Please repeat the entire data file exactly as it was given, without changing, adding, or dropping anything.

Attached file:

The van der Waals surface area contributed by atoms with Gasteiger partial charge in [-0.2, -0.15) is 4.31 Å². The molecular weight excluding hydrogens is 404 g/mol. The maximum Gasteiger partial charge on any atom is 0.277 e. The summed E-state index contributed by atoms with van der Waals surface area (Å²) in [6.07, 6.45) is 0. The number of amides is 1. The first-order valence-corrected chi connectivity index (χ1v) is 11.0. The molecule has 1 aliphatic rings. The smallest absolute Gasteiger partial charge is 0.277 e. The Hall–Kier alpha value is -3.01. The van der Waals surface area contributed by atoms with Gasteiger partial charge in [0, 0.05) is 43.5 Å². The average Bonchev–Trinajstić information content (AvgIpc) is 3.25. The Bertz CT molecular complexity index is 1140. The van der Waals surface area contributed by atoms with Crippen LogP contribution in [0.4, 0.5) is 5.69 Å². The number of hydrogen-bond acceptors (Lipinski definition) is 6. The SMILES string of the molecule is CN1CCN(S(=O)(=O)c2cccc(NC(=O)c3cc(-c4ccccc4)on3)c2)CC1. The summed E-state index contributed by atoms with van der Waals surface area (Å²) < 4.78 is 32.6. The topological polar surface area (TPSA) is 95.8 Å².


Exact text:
The van der Waals surface area contributed by atoms with Gasteiger partial charge in [-0.2, -0.15) is 4.31 Å². The molecular weight excluding hydrogens is 404 g/mol. The maximum Gasteiger partial charge on any atom is 0.277 e. The summed E-state index contributed by atoms with van der Waals surface area (Å²) in [6.07, 6.45) is 0. The number of amides is 1. The first-order valence-corrected chi connectivity index (χ1v) is 11.0. The molecule has 1 aliphatic rings. The smallest absolute Gasteiger partial charge is 0.277 e. The Hall–Kier alpha value is -3.01. The van der Waals surface area contributed by atoms with Gasteiger partial charge in [0, 0.05) is 43.5 Å². The average Bonchev–Trinajstić information content (AvgIpc) is 3.25. The Bertz CT molecular complexity index is 1140. The van der Waals surface area contributed by atoms with Crippen LogP contribution in [0.4, 0.5) is 5.69 Å². The number of hydrogen-bond acceptors (Lipinski definition) is 6. The SMILES string of the molecule is CN1CCN(S(=O)(=O)c2cccc(NC(=O)c3cc(-c4ccccc4)on3)c2)CC1. The summed E-state index contributed by atoms with van der Waals surface area (Å²) < 4.78 is 32.6. The topological polar surface area (TPSA) is 95.8 Å².